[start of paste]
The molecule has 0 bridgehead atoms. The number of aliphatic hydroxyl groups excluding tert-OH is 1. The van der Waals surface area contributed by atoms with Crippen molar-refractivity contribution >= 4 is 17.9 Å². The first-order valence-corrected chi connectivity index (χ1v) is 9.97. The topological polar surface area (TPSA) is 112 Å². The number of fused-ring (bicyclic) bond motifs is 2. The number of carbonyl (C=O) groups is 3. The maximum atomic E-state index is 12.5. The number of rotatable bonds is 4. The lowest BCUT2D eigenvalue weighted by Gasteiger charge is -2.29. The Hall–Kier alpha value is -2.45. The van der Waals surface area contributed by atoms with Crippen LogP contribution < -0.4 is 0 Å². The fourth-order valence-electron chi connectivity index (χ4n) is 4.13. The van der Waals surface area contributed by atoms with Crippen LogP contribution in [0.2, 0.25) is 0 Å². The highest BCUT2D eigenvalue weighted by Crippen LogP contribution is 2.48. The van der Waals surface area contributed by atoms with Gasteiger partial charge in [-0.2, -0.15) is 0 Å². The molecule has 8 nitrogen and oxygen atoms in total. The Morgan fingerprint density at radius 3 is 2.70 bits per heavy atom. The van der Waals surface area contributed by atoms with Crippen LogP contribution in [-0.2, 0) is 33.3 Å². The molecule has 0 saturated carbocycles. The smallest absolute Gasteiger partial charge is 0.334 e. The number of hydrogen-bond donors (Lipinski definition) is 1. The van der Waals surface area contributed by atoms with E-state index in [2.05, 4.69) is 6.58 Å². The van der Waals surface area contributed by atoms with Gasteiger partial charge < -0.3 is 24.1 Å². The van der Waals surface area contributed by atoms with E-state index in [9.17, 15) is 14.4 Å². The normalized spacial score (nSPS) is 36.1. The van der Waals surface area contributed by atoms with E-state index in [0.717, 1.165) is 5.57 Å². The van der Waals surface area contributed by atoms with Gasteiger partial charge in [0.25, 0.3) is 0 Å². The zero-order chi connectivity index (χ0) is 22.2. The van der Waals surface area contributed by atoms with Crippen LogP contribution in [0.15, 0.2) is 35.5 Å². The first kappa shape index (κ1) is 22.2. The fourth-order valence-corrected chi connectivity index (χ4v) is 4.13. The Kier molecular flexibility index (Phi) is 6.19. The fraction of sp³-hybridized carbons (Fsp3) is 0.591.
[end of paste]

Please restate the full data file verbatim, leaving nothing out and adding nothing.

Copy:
The molecule has 0 bridgehead atoms. The number of aliphatic hydroxyl groups excluding tert-OH is 1. The van der Waals surface area contributed by atoms with Crippen molar-refractivity contribution >= 4 is 17.9 Å². The first-order valence-corrected chi connectivity index (χ1v) is 9.97. The topological polar surface area (TPSA) is 112 Å². The number of fused-ring (bicyclic) bond motifs is 2. The number of carbonyl (C=O) groups is 3. The maximum atomic E-state index is 12.5. The number of rotatable bonds is 4. The lowest BCUT2D eigenvalue weighted by Gasteiger charge is -2.29. The Hall–Kier alpha value is -2.45. The van der Waals surface area contributed by atoms with Crippen LogP contribution < -0.4 is 0 Å². The fourth-order valence-electron chi connectivity index (χ4n) is 4.13. The van der Waals surface area contributed by atoms with Crippen LogP contribution in [0.2, 0.25) is 0 Å². The highest BCUT2D eigenvalue weighted by Crippen LogP contribution is 2.48. The van der Waals surface area contributed by atoms with Gasteiger partial charge in [-0.2, -0.15) is 0 Å². The molecule has 8 nitrogen and oxygen atoms in total. The Morgan fingerprint density at radius 3 is 2.70 bits per heavy atom. The van der Waals surface area contributed by atoms with Crippen LogP contribution in [-0.2, 0) is 33.3 Å². The molecule has 0 saturated carbocycles. The smallest absolute Gasteiger partial charge is 0.334 e. The number of hydrogen-bond donors (Lipinski definition) is 1. The van der Waals surface area contributed by atoms with E-state index in [2.05, 4.69) is 6.58 Å². The van der Waals surface area contributed by atoms with Gasteiger partial charge < -0.3 is 24.1 Å². The van der Waals surface area contributed by atoms with E-state index in [9.17, 15) is 14.4 Å². The normalized spacial score (nSPS) is 36.1. The van der Waals surface area contributed by atoms with E-state index in [0.717, 1.165) is 5.57 Å². The van der Waals surface area contributed by atoms with Gasteiger partial charge in [0.25, 0.3) is 0 Å². The zero-order chi connectivity index (χ0) is 22.2. The van der Waals surface area contributed by atoms with Crippen LogP contribution in [0.15, 0.2) is 35.5 Å². The first kappa shape index (κ1) is 22.2. The fourth-order valence-corrected chi connectivity index (χ4v) is 4.13. The Kier molecular flexibility index (Phi) is 6.19. The fraction of sp³-hybridized carbons (Fsp3) is 0.591.